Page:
Fasciolopsis buski is a Trematode that causes the disease fasciolopsiasis. It is also called the giant intestinal fluke and is one of the largest parasites to infect humans.
Disease / Pathology
Fasciolopsis buski causes the disease fasciolopsiasis. Inflammation of the intestinal wall due to attachment will lead to the over secretion of mucous, ulceration and hemorrhage. This can lead to abscess formation on the intestinal wall. When the infections are heavy there is the possibility of bowel obstruction and acute ileus. The production of worm metabolites may lead to edema and or ascites to allergic reactions. Malabsorption can occur specifically of protein and vitamin B12.
Patients will many times present with an eosinophilia and leukocytosis. Light infections present with few symptoms. The heavier the infections are the more symptoms that may present. Abdominal pain, diarrhea,
Location in the Host
Fasciolopsis buski is located on the wall of the small intestine inhabiting the duodenum and jejunum. When infections are heavy the flukes can be found in the stomach and most of the intestinal tract.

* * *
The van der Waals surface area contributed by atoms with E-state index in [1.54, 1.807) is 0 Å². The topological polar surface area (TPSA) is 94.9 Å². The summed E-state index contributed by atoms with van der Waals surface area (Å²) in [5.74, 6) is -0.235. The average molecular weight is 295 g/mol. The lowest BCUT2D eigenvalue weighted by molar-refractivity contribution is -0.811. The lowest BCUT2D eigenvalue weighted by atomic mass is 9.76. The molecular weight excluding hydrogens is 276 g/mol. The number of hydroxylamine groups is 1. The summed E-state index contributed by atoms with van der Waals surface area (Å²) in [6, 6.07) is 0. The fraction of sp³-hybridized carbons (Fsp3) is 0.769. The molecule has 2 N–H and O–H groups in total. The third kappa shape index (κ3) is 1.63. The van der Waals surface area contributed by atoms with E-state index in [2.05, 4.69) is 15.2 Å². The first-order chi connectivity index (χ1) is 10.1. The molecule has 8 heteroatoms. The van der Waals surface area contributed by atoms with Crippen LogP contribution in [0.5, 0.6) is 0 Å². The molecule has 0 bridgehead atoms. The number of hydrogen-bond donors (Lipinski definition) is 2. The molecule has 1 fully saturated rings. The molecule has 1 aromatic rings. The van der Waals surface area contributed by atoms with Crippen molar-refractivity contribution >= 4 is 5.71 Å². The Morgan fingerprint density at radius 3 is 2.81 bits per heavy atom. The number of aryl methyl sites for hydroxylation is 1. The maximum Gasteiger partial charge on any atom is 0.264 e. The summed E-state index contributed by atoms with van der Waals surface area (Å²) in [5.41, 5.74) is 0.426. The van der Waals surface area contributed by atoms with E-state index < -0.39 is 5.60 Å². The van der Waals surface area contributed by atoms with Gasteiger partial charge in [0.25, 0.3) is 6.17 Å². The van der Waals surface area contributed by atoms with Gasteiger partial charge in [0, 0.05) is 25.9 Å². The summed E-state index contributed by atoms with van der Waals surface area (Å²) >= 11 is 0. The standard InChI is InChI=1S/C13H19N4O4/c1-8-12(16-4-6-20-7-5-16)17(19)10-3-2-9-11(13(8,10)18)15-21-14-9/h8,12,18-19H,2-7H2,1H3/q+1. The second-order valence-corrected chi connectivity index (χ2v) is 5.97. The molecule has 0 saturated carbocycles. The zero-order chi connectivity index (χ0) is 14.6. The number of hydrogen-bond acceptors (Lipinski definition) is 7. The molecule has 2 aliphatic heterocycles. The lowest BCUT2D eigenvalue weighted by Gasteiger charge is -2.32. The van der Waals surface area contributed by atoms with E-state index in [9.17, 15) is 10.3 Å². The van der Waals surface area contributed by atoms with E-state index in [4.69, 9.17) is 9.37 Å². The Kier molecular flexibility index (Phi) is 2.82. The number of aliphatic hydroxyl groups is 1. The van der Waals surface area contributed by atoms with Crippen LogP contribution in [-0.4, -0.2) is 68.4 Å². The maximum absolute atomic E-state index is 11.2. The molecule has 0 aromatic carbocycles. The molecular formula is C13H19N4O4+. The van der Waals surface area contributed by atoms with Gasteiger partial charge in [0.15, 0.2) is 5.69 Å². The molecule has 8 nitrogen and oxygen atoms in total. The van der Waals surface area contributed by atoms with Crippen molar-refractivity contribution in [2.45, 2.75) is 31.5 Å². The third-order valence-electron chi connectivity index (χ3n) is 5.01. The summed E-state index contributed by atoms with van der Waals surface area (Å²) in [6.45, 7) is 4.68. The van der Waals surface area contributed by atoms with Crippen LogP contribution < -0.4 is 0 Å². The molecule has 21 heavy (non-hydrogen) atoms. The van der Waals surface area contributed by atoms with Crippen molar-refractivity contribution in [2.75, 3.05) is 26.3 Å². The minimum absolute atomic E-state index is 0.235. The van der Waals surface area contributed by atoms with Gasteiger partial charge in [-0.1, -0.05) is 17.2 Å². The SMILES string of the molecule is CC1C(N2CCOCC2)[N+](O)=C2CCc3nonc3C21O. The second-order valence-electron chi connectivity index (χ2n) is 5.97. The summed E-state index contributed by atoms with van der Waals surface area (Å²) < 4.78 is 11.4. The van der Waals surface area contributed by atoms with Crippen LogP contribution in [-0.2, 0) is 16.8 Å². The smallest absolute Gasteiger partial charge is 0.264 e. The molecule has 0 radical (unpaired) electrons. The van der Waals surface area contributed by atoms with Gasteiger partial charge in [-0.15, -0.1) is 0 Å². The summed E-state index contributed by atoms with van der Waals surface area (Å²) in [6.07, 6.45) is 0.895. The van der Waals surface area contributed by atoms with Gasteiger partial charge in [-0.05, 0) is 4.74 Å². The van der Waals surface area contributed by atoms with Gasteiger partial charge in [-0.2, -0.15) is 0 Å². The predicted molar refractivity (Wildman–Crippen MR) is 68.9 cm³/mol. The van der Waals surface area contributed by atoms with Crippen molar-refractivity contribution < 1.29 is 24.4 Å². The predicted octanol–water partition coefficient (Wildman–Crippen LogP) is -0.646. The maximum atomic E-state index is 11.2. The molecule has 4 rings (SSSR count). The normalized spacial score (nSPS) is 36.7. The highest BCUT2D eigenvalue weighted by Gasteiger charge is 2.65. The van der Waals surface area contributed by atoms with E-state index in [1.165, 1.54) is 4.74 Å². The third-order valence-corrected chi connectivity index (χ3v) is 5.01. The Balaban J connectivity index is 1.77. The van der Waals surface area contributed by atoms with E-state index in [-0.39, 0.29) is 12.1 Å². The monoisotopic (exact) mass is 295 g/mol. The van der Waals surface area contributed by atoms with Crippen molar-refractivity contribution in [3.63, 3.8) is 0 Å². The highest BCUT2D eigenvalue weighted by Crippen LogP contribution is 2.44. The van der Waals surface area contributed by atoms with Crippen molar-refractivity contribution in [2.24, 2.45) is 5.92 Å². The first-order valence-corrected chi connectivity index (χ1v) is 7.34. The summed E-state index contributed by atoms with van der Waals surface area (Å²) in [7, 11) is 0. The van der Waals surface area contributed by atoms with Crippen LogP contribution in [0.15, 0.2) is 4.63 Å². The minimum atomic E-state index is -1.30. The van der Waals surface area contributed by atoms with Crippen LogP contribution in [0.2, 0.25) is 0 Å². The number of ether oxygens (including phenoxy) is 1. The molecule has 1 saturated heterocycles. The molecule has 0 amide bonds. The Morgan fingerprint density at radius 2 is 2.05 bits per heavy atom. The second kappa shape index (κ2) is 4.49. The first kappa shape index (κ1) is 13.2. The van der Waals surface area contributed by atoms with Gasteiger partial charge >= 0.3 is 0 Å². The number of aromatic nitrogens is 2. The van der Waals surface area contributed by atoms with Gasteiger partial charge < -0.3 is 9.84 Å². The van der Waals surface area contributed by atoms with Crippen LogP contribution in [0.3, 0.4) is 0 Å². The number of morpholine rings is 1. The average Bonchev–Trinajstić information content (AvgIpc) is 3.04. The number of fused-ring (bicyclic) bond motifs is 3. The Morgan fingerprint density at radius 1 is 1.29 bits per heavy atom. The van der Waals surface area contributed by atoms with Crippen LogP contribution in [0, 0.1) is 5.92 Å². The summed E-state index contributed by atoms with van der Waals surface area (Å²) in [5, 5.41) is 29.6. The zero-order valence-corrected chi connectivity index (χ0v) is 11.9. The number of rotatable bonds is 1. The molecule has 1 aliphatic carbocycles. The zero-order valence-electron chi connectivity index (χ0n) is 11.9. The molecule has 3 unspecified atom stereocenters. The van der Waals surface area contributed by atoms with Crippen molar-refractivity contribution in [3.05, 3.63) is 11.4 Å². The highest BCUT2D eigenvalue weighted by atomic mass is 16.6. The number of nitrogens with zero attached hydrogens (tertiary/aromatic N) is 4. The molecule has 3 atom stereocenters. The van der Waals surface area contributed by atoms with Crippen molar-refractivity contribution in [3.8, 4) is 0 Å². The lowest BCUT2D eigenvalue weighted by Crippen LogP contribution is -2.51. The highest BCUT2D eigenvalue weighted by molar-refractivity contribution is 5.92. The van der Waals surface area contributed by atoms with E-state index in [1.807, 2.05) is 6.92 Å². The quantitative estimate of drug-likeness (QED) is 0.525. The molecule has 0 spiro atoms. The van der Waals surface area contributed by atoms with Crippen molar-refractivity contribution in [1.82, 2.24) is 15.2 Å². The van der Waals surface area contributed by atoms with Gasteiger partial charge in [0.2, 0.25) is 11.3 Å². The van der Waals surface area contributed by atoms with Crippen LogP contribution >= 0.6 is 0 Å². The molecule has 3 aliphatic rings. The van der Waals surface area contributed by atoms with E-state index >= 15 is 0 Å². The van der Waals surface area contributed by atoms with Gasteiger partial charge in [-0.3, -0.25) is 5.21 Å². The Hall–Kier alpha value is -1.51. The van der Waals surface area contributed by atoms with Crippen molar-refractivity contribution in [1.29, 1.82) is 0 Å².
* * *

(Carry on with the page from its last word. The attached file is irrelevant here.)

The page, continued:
Fasciolopsis buski is found in the Far East (Thailand, India, China and Taiwan, Indonesia and Asia).
The primary Fasciolopsis buski reservoir are swine. Places where swine farming occur will have higher incidences of Fasciolopsis buski infections. Dogs and rabbits also act as reservoirs.
The metacercariae on water plants are ingested by humans or pigs causing infections. Excystation occurs in the duodenum and undergo maturation in the small intestine where eggs are produced and passed in the stool. The unembroynated eggs undergo development in the water and have miracidia eventually hatch out to swim and penetrate the intermediate host snail. Eventually three molts occur within the snail to produce the free-swimming cercariae that eventually colonizes water plants (water chestnuts-bamboo shoots- water caltrop) and develop into metacercaiae (the definitive host infective form).
Morphology & Diagnosis
Fasciolopsis buski eggs are very similar to the eggs of Fasciola hepatica and are indistinguishable. They are large eggs having a length of 130-150u and width of 63-90u. The operculum is small and indistinct and can be made to “pop” open by gently tapping on a Lugol’s iodine prep containing the eggs.